It is easier for these men to speak about adult Christians who are now choosing to live our their gay identity, because in their minds they capable human beings and as adults, are not viewed as having relational needs that need to be met.  Most married individuals don’t grasp the life of a single person and the loneliness that results.  Without seeing these basic needs, they only assume that living a celibate life is the obvious answer and it is a simple choice of obedience.

I am still waiting to hear a church that provides hope for the gay Christian or Christian with SSA (whichever wording you need to hear to feel comfortable).  I try to consider what I would tell to my 13 year old self, around the time where I was just realizing that I could possibly be gay.  While it feels justifiable to many to judge an adult and their actions, a 13 year old, who without choosing realizes that he is attracted to men is in a different place.  What message can the church give them in terms of the timeline for their life?

If I had to speak to myself at that age, all I can say is that it is only going to get harder.  You will only get more isolated, you will live without being known and all you can do is hope to hold on to your faith even though the temptation to experience relationship constantly feels overwhelming.  I am only 30 and I never thought life would be this difficult this early.

Typical kids are told somewhat of a timeline for their life with the stages that they should eventually experience.  You graduate from high school, then college, you date, you get married, you establish yourself in a career, you have kids, you live a life as a parent for a while, you become grandparents, you retire so to enjoy your family and all you worked for, then you die.  For a person with SSA, with all stages of life related to family being removed, outside of career there isn’t much to expect.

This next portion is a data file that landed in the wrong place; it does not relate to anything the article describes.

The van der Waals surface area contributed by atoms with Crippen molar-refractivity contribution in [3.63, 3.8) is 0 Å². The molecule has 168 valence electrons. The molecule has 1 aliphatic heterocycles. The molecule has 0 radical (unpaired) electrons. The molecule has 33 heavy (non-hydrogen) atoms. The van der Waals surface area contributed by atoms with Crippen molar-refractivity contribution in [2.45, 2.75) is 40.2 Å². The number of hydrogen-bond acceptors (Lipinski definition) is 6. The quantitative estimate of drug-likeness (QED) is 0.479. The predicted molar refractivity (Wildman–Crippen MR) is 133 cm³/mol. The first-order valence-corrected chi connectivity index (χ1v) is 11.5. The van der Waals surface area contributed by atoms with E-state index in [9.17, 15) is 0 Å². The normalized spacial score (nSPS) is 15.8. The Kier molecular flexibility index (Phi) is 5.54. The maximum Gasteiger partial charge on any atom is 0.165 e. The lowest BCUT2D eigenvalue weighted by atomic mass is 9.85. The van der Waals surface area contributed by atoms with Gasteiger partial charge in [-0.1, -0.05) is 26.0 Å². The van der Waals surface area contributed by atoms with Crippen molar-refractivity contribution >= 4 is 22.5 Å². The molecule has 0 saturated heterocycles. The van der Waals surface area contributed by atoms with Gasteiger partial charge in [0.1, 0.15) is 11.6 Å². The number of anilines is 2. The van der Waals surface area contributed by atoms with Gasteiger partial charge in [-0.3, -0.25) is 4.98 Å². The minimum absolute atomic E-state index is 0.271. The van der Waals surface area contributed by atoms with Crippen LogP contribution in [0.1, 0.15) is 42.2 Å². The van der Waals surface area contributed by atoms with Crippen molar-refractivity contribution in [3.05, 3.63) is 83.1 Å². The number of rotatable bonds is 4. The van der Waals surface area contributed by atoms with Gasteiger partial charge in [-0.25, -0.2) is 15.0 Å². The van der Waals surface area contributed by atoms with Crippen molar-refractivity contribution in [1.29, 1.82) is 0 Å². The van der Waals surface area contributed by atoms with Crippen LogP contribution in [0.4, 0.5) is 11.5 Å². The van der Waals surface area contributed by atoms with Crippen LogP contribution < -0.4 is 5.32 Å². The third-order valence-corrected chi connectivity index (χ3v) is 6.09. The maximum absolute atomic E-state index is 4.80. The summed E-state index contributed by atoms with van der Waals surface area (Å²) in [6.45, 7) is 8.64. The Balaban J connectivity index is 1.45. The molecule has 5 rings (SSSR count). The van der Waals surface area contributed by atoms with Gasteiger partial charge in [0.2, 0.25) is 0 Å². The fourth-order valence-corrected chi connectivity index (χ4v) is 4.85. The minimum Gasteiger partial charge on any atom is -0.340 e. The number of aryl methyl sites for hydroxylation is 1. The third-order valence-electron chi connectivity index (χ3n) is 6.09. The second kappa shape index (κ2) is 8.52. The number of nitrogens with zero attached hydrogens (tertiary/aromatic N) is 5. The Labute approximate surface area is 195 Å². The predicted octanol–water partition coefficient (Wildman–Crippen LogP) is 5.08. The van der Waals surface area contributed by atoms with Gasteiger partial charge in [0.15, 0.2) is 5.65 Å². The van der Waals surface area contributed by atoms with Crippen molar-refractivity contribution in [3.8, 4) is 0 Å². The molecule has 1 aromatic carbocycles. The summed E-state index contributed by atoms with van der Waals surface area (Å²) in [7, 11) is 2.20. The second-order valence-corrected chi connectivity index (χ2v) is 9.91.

I recently started going to a Catholic support group in my area (not because I am Catholic, but it is one of the only areas of support close by).  Part of my desire was to hear from older men dealing with SSA and how they are getting to experience life with hope.  Sadly, most of them are still struggling even at their old age.  They don’t speak a life of hope, excitement, fulfillment or expectancy.  Rather the only thing they can hope is to hold on to Christ and remain obedient despite the daily temptations and the feelings of isolation and loneliness.

Until the church can speak of a hope and a life that isn’t merely survival, I feel as though the options for a gay Christian is either change your theology by convincing yourself that the side A is actually a Biblical option or prepare for a long life alone.  I cannot allow my theology to be changed by my experience, but the option I am living now is so difficult.

I have hope for eternity but I don’t have hope for tomorrow.  I dread the coming years and how the life of obedience will only get more difficult.  I am tired, weary and the burden is extremely heavy.  The promise of Jesus in Matthew 11:30 seems far and distant.